Monday, 30 September 2013

How to Build a Character

Scout Camp, we're told, is character building. And I can certainly vouch for this as my 11-year old's two nights roughing it have imported numerous new virtues into our vicarage:

Self-sacrifice: I missed my firstborn after depositing her in the Friday darkness with her sleeping bag and hold-all of Hollister tops. Her empty bed pained me in the mornings and I had, forlornly, to sing solo along to Adele songs on Youtube without her at my side.

Humility: as, hastily, I subdued my uncool glee at the reunion upon clocking my daughter's warning scowl.

Patience: as I listened with beaming attentiveness to a half-hour, high-speed account of who fancied whom on campus while, armed with a Post-it note of scrawled directions, I wrestled the A10 into submission.

Courage: as I squared up to the damp, muddy menace that was her dirty laundry bag.

Forbearance: as, all evening, I withstood the howls and recriminations of an adventurer who had achieved one hour's sleep the previous night.

Devotion: as, come the release of bedtime, she begged to me climb under the duvet with her for a half hour cuddle and my sassy tweenager became a little girl who had missed her mummy.

How have your childrens' absences improved you?




10 comments:

  1. Two of mine are currently away at University, middle child calls me daily, the teenage boy, well, once a week. I have learned to be patient with middle child, and I have learned to accept that the teenage boy is growing up and doesn't need his mom as much as she needs him.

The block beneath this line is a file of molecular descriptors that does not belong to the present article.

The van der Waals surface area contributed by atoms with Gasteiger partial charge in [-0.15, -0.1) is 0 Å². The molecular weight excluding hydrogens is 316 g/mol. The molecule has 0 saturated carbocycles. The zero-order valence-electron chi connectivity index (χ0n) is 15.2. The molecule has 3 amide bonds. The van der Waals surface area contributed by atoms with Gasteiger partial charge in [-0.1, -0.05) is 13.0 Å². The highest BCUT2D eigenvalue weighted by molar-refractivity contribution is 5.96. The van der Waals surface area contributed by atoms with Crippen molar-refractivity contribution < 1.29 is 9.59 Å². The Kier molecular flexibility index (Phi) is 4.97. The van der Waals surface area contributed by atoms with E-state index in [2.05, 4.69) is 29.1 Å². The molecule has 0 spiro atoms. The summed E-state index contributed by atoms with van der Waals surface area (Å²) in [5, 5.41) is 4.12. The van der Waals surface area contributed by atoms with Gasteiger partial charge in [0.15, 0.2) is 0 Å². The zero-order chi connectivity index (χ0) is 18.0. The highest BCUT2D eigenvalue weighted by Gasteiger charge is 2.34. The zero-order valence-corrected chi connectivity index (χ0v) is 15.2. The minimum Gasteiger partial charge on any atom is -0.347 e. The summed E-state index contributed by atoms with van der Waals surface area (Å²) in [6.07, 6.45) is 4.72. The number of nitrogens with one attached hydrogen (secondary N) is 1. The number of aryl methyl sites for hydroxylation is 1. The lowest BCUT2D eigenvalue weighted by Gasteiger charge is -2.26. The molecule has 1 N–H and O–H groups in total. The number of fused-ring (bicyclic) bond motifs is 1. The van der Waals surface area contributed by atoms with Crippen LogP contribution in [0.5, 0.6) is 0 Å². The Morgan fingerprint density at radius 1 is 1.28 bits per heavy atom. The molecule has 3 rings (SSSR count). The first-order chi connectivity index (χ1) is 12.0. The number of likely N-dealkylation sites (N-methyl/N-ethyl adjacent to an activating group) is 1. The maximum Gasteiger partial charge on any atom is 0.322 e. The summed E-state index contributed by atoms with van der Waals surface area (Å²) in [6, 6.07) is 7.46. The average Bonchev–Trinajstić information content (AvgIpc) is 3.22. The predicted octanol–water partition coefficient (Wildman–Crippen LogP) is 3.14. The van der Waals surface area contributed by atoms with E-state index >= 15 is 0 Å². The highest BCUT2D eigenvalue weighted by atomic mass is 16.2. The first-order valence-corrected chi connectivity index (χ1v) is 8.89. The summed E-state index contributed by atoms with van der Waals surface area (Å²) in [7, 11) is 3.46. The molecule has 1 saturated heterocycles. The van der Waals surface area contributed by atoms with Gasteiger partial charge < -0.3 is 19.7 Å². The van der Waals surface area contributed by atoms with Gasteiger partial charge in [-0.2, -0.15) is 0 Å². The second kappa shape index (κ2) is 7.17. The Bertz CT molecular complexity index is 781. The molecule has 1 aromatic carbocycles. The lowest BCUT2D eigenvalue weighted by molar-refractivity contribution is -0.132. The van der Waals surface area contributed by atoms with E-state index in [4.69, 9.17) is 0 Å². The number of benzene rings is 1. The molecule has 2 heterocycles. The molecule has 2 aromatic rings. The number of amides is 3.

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    1. It's something we can be slow to learn, I think, that we need our children as much as - or more than - they need us.

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  2. We got used to Splosh being away at university, we would talk regulalry, FB message and skype, but in August he went to the very north of Norway for 6 weeks. In the middle of nowhere, no contact with the outside world for the whole time! I have never in 22 years not spoken to him for more than a few days, 6 weeks was a killer. But I learnt to patient and learnt that he really is a grown up and the tearful calls from his girlfriend because she missed so much touched my heart. He will always be my baby boy, but he is also really hers now as well!

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    1. You sound a very fine mother. I hope I can build a character like yours!

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  3. I had two nights to myself in April when DD slept over at my sister's. I loved it having the freedom to read late into the night ans sleep in the next morning. On the other hand I missed my cuddle in the morning and couldn't wait to see her again after 2 1/2 days. Not sure if it improved me but it was a good confirmation that I don't want my old single life back.

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    1. I think we need absences from our children to remind us how much they mean to us.

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  4. She's at that tender age where she veers from '100 % cotton girl' to 'Hollister girl'.... just loved 'devotion'.... Little A's absence at pre-school improves me in more ways I could imagine... I pluck my brows and scrub my face with Vim - I also get a little writing done, so I shall label myself as 'role model'. X

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    1. I've only recently learnt that you have to pluck eyebrows. You might have warned me!

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  5. I learn exactly what you have said - that it's me who suffers from separation anxiety, not them and that the constant noise in the house when they are here is to be celebrated and enjoyed, for one day it will be gone :)

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    1. You are wisely right, but it's often difficult to remember to celebrate it when the tumult rages round one!

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